Most comic book fans have a pretty good idea what they’re going to buy every week when they visit their local comic shop. With that said, there’s still a lot of fun to be had just glancing at the week’s new releases and taking a chance on a book that looks promising. That’s where covers come in. A fantastic image can make the difference between trying something new or saying, “Nah, not this week.”
In that spirit, here are the covers that captured our attention this week, with entries from comics editor Chris Coplan.
Cover by Bruno Redondo
New creative team alert! Writer Tom Taylor and artist Bruno Redondo join forces to tackle the “next stage of [Nightwing’s] evolution as a hero.” Over the years, Dick Grayson has had a ton of evolutions, iterations, and phases — he’s been a hero constantly looking to define himself and still honor his legacy among the Bat family. But based solely on Redondo’s debut cover, it looks like Master Grayson’s off to an especially heroic start. The cover practically screams Superman levels of grace and prowess, as Nightwing overlooks the city that literally made him who he is today. Wherever this next leg of the journey goes, it’ll be a real trip.
Iron Man #7
Cover by Alex Ross
Regular readers of this column will recall frequent praise of Alex Ross’ covers. Not only are they just insanely beautiful, but given Christopher Cantwell’s story, they feel like a perfect extra bit of storytelling and world-building. But this cover to issue #7 may be an accomplishment in and of itself. With some extreme Norman Rockwell vibes, we get a kind of silly but nonetheless telling moment in the Tony Stark-James Rhodes dynamic. Is it a little bit of a throwaway gag? Sure. But does it also extend the story and play up this whole rag-tag team’s intergalactic saga? You betcha. The only weird thing: why does Stark have a special welding mask and why doesn’t he just use his super amazing robot helmet?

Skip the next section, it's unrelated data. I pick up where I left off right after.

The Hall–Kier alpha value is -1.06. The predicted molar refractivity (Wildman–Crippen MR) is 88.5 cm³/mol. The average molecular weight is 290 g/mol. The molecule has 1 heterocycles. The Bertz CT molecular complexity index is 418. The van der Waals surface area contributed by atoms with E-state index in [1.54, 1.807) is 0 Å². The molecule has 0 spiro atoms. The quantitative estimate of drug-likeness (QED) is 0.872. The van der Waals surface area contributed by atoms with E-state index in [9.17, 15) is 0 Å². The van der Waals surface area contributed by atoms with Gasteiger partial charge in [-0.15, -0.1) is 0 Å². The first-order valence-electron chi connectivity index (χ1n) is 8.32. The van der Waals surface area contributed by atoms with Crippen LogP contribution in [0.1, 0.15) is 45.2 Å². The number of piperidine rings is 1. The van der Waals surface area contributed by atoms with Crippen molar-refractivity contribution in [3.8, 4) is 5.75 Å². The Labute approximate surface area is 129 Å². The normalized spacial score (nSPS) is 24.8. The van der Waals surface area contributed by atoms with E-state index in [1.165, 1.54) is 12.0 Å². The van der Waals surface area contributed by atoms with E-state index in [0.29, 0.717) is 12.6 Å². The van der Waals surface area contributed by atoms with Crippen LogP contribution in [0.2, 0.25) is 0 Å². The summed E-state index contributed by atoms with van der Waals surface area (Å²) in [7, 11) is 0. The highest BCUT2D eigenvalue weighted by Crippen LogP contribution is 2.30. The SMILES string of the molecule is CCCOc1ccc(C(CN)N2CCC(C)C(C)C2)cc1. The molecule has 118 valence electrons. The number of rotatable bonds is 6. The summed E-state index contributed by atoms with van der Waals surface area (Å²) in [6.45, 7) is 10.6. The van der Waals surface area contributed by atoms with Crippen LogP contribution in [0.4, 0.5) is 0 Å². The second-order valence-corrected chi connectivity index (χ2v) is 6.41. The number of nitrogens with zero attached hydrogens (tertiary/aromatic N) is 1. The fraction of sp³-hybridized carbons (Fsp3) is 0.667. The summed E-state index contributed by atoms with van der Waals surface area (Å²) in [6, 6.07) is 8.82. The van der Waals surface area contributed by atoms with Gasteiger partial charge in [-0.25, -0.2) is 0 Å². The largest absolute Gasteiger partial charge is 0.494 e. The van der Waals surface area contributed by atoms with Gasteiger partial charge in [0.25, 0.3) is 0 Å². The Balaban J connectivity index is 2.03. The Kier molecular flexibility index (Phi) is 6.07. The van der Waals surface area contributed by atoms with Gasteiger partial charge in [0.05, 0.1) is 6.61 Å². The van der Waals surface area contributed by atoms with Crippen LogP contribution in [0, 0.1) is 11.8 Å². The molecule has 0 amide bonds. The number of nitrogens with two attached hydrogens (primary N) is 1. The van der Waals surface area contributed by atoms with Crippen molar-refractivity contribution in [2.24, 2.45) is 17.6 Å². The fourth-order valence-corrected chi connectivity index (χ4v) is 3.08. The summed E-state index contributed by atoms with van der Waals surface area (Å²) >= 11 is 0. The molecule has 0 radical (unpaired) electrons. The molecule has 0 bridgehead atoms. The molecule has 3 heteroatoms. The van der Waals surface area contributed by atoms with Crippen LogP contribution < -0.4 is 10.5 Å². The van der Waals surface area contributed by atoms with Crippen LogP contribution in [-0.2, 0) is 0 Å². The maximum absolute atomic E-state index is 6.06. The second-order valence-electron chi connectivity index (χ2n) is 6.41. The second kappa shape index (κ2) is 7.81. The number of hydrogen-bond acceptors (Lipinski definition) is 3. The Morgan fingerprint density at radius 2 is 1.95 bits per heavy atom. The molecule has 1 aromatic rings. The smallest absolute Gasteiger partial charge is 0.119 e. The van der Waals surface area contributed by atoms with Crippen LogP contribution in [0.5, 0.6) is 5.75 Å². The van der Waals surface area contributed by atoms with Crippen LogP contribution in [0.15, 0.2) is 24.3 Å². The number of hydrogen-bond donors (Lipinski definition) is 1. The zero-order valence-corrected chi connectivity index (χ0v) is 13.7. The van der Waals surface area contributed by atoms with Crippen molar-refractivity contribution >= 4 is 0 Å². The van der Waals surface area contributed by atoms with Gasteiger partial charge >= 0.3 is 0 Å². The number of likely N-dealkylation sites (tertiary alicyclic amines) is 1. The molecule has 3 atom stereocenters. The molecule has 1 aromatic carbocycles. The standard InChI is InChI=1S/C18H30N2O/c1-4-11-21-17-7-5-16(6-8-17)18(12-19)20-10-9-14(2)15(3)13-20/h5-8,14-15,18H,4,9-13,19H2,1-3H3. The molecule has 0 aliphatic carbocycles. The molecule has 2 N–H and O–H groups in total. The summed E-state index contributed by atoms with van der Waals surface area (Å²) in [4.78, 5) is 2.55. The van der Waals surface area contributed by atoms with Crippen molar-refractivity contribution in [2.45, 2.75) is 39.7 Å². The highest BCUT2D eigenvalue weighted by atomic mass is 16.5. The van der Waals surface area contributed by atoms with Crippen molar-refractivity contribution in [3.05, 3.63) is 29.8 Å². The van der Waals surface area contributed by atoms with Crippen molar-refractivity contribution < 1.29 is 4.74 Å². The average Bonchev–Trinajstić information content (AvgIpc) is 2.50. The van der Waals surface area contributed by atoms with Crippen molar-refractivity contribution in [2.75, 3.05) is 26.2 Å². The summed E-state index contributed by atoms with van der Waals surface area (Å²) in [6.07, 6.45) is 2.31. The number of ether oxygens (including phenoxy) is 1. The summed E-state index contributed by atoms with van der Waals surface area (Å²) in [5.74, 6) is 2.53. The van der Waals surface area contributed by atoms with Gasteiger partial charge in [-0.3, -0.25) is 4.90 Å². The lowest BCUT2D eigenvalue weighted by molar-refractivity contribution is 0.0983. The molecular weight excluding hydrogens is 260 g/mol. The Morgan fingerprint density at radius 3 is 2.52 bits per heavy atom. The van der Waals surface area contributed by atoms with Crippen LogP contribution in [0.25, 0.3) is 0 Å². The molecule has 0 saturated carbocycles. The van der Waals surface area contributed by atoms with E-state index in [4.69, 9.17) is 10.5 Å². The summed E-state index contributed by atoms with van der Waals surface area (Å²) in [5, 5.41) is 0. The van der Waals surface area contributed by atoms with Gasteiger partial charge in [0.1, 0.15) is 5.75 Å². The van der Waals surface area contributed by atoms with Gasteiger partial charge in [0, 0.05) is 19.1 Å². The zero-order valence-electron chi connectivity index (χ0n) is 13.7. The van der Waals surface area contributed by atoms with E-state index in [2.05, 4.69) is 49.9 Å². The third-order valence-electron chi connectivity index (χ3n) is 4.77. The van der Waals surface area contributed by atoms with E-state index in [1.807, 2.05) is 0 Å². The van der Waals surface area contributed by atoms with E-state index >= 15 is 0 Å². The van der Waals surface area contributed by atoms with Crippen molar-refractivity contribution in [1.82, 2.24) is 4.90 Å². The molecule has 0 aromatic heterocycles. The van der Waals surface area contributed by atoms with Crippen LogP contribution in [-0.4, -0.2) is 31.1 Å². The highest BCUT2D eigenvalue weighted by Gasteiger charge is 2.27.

Cover by Joëlle Jones
Readers of Future State (not to mention our own totally neat-o coverage) will recognize Joëlle Jones. She killed it with Wonder Woman, and her unique amalgamation of styles, not to mention those starks lines and dynamic use of color, were a clear highlight of the event. Now, Jones has provided the cover to Catwoman #29, and it very much feels like another epic standout. This whole piece is like the wondrous love-child of ’90s anime and Big Trouble in Little China; it’s both gritty and intense and yet nonetheless still light and playful. It feels like the perfect total aesthetic for Catwoman as a whole, and everything feels bold and dramatic without losing that proximity. Golf claps all around!
Teenage Mutant Ninja Turtles #115
Cover by Sophie Campbell
If you’re of a certain age, Bebop and Rocksteady are perhaps your earliest introduction to the archetypal henchmen. Physically intimidating, but ultimately ineffective to the point of being detrimental. Which is why seeing them going toe-to-toe (or is it hoof and claw somehow?) with Tokka and Rahzar is wildly entertaining. In this sense, they’re kind of the underdogs, and that somehow makes you want to cheer them on. But then again, they’re all evil mutant monsters and maybe the best we can hope for is some kind of embarrassing draw. Either way, writer/artist Sophie Campbell’s cover is both deeply compelling and packed with a certain kind of whimsical nostalgia. And that’s why TMNT will seemingly last forever in the comics.
The Bequest #1